The California Court of Appeals recently reached a decision in Romine v. Johnson Controls, Inc., 224 Cal. App. 4th 990 (2014), regarding a violent multi-car accident that resulted in leaving the individual who brought the lawsuit quadriplegic.
The lawsuit arose out of a several-car collision, which was caused by one car, a Mustang, exiting the freeway at a speed of 70-86 miles per hour and crashing into one car, forcing it into the one in front of it, and so forth. The Mustang crashed into an Altima, which then crashed into a Frontier (the plaintiff’s car), which then crashed into a Mercedes, which then crashed into a Volvo, until all of the cars came to rest in the intersection.
At the scene, first responders found the plaintiff in a supine (lying down) position within her car. She told them that she could not feel anything below her waist, and a paramedic ultimately concluded she had a spine injury. At the hospital, the plaintiff was diagnosed with two broken and two dislocated vertebrae in her neck. She underwent surgery, after which she still could not move. Doctors told the plaintiff that she would never be able to walk again. Over time, with physical therapy, the plaintiff has regained some very limited use of her hands.
Based on the evidence presented by the plaintiff’s expert witnesses, including a reconstruction expert, a structural engineering expert, and an expert on biomechanics, what happened in the accident was that the force of the rear-end collision caused a part of the gears within the plaintiff’s vehicle’s seat to break, thus forcing the back of her seat down. Then, due to the physics of the accident, as her body became horizontal, the seat belt lost all effectiveness due to the angle, and she began to “ramp” or move up the seat, until her head was stopped by something. According to one of the plaintiff’s many expert witnesses, due to what happened on the impact, the accident was within the 1 to 5 percent most severe rear-end accidents possible.
When one of the plaintiff’s expert witnesses conducted a crash test, simulating similar circumstances, except using a lighter weight dummy (in order to be conservative), the same set of gears within the seat broke, and the dummy was propelled upwards and backwards, just as the plaintiff was in the accident.
The plaintiff initially sued several defendants, which were all involved in the design, manufacture, and sale of the seat or vehicle involved in the accident. She settled with some of them and then proceeded to trial against those defendants with which she hadn’t settled. The defendants’ engineers testified that the seat performed as would have been expected in this type of accident, so the type of claim that the plaintiff alleged was that the seat was defectively designed, which is one kind of strict liability lawsuit under California law.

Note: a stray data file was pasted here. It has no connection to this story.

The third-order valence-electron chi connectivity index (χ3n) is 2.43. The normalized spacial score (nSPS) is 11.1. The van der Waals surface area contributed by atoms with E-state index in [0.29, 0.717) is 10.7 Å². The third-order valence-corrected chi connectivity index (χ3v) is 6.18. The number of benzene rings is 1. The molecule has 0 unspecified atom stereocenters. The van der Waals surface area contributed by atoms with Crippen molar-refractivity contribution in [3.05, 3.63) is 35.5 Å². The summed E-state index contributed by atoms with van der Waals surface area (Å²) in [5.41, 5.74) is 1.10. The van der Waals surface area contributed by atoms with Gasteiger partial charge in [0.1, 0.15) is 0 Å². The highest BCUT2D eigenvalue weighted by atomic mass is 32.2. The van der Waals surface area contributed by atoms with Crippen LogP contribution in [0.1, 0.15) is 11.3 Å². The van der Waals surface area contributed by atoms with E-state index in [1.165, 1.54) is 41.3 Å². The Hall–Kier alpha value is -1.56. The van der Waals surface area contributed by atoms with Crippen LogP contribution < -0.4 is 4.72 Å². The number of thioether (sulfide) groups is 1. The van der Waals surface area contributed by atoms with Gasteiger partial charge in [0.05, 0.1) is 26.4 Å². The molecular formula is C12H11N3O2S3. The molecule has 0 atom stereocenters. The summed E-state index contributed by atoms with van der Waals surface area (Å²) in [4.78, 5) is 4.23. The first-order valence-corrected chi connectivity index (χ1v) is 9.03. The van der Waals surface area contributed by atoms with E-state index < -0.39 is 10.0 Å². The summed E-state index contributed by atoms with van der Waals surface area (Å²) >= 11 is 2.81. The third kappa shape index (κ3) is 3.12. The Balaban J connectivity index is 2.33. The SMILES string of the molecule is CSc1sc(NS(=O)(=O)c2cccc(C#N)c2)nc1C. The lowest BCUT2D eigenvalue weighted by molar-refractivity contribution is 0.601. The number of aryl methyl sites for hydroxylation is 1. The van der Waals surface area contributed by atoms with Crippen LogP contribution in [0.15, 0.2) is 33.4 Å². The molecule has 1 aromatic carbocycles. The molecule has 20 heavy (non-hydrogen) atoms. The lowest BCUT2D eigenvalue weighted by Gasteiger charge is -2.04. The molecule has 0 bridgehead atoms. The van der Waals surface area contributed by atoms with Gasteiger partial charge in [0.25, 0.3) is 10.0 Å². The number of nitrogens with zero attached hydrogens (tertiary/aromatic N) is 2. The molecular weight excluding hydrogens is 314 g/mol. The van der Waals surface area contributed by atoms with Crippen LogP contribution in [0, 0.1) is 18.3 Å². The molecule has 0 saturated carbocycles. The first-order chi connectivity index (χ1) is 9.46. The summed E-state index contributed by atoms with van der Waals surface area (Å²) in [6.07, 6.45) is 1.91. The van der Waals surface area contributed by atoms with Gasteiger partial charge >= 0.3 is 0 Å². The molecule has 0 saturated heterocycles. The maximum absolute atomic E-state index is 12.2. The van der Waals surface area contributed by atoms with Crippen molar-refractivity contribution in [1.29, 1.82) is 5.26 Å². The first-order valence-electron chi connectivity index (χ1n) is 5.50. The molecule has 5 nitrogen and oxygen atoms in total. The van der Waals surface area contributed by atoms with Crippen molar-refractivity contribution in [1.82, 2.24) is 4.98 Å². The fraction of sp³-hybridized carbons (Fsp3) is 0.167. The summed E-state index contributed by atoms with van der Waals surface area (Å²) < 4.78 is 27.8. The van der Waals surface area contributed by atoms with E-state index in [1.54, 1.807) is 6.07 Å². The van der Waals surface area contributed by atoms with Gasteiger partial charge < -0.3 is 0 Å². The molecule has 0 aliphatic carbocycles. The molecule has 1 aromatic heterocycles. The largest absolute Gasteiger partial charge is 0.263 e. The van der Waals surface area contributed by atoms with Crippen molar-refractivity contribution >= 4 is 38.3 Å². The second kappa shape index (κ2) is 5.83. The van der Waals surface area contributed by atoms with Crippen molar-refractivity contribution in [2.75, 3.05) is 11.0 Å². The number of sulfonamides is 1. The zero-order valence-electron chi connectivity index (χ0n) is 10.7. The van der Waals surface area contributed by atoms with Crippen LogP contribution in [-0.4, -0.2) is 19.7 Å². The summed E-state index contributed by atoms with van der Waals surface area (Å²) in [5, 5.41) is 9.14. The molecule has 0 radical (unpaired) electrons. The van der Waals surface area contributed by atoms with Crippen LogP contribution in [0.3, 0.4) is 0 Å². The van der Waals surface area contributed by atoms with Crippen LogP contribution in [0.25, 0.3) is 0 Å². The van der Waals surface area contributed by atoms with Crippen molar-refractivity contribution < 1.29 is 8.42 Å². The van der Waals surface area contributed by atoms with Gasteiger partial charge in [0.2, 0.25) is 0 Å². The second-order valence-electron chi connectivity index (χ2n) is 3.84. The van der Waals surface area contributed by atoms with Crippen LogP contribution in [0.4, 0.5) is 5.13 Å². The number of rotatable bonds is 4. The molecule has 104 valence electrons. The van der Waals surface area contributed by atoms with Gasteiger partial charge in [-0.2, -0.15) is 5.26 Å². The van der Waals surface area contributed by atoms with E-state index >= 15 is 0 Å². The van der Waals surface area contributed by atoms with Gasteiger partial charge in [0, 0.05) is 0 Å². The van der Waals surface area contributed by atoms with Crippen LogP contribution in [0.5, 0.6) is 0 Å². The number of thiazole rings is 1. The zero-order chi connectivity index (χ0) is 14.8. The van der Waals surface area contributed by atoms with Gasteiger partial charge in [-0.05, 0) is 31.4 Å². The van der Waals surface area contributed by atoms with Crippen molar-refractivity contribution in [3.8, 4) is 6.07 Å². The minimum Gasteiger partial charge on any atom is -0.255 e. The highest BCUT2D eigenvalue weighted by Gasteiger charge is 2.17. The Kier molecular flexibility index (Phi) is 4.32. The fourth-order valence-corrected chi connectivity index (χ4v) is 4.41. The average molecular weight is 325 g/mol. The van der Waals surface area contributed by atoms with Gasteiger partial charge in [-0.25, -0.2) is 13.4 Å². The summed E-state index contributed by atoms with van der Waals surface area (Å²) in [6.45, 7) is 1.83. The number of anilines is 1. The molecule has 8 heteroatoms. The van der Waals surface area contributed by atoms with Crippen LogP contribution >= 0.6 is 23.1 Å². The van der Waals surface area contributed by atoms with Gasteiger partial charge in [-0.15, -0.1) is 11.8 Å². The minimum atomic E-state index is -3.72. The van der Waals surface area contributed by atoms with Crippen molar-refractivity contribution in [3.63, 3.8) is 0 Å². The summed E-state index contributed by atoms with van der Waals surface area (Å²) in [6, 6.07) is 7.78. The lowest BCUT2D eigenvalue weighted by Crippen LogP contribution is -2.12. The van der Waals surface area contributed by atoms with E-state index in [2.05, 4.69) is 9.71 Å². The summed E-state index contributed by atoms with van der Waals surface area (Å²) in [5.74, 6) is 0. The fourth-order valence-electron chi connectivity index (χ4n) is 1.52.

In their appeal, the defendants claimed that the trial court erred in instructing the jury to use a consumer expectations standard in determining whether the design was defective. The consumer expectations test has to do with how a typical consumer would expect a product to perform. Consumer expectations are improper in determining defective design when the factors in play are too complicated and thus beyond a typical individual’s experience. However, courts have found that this standard was proper in other rear-end collision accidents involving similar circumstances (when a seat collapsed, leading to serious injury).
The court rejected the defendants’ arguments regarding the seat as a component, and it found that it was designed for the particular vehicle in question, so that defense was unavailable.
Regarding the defendant that participated by providing engineering services in designing the seat, the court reiterated the concept that “engineers who do not participate in bringing a product to market and simply design a product are not subject to strict products liability.” Engineering services alone do not invoke the strict liability doctrine involved in consumer products lawsuits.
The court also touched upon other issues and eventually remanded for a determination of apportionment of fault.
While this particular opinion dealt with the plaintiff’s lawsuit against the various parties involved in designing the car in which she was riding, there was undoubtedly a lawsuit against the individual who caused the accident in the first place. That individual was responsible for the full extent of the plaintiff’s injuries, eventhough they may have been minimized significantly if the gears in her seat did not fail as they did during the course of the accident.
If you have been injured in a car accident, it is important to understand your rights so that you are not taken advantage of. The lawyers at Sharifi Firm, APC have significant experience in handling car accident cases throughout California. Contact us today for a free consultation with a leading California car accident attorney. We can be reached through this website, or by calling (323) 848-9904.